Rare twin elephants calves born at Addo

Posted on 21 February 2020

Two baby elephants, which appear to be twins, have been spotted in Addo Elephant National Park in the Eastern Cape. Multiple births make up 1% of elephant birth rates, making it an extremely rare occurrence and sighting.

These two littlies were photographed by Jan Smit in January 2020, who shared the images on Facebook. Ranger Christo Boshoff also shared his photos of the pair at the Ngulube Waterhole in November 2019.

Twin elephants at the Ngulube Waterhole in Addo Elephant National Park. Image credit: Christo Boshoff

Other sets of twins have been born in Addo Elephant National Park in the past. Twins named Dawn and Dusk who were born in 2004 and were the third set of twins to be recorded in the park at that time.

In December 2014, a 31-year-old elephant named Curve gave birth to twins, named Shaka and Dingaan, in Pongola Game Reserve in northern KwaZulu-Natal. At the time, elephant specialist Ian Whyte explained that typically one calf ‘hoards access to the milk and the less dominant calf cannot feed enough to survive.’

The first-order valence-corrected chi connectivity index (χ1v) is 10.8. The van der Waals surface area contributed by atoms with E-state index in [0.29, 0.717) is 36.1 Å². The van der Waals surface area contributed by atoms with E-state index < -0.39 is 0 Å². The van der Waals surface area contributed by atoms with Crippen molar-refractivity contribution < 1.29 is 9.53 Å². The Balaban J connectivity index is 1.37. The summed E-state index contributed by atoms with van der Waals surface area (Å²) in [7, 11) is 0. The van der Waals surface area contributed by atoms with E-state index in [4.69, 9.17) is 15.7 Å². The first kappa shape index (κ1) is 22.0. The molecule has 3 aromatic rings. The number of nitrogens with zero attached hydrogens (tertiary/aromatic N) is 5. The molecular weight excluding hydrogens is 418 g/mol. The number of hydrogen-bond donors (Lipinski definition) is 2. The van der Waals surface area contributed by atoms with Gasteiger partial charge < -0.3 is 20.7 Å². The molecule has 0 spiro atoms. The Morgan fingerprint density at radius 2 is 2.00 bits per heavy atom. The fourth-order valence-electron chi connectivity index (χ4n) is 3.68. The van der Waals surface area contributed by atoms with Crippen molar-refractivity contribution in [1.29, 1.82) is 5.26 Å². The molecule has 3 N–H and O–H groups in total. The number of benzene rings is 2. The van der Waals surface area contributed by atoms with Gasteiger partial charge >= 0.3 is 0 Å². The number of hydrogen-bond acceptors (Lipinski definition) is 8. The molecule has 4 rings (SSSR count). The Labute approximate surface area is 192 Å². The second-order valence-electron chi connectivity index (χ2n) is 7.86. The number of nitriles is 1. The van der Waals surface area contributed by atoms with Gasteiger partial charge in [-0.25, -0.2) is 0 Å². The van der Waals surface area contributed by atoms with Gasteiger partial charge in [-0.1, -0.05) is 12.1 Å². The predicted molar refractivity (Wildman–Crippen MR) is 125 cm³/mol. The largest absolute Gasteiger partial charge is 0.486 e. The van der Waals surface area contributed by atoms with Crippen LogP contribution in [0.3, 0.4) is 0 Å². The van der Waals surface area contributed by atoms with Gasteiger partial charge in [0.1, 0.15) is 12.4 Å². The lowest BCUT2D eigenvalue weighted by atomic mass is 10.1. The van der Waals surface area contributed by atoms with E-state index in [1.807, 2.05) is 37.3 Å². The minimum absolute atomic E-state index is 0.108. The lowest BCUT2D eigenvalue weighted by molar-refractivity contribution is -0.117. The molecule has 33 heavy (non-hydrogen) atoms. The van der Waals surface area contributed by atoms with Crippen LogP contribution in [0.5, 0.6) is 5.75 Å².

Scientists left Curve alone to try to provide her with a stress-free environment to help her ‘beat the mortality odds’. Despite the drought in the area at the time, which could have affected Curve’s ability to take in sufficient nutrition and in turn affect milk production, the twins thrived.

We spoke to elephant researcher Suzette Boshoff from White Elephant Safaris. Boshoff monitors the elephants and said that the twins, who are five years old and who have currently crossed the border into the Royal Jozini Private Game Reserve in eSwatini with their herd, ‘ are doing fantastically well.’

Below is a video of the twins when they were just two years old and still adorable.

Part of the reason for the pair’s successful growth was that they were also nurtured by Constance, a young matriarch, who along with Curve had been orphaned during a culling in the Kruger National Park. Constance had lost calves and had a few stillborn babies and so her nurturing instinct was fulfilled in helping parent Shaka and Dingaan.

Other instances of recorded twin elephants include the birth of a male and female set of twins in Tanzania in August 2017. The two calves were dubbed Elon Tusk and Emma and were the offspring of Eloise a 57-year-old female and perhaps the oldest elephant to have given birth to twins.

These siblings were fortunate, as their mother was the matriarch of the herd and her ‘experience and wisdom’ helped contribute to their successful rearing.

Featured image: Jan Smit

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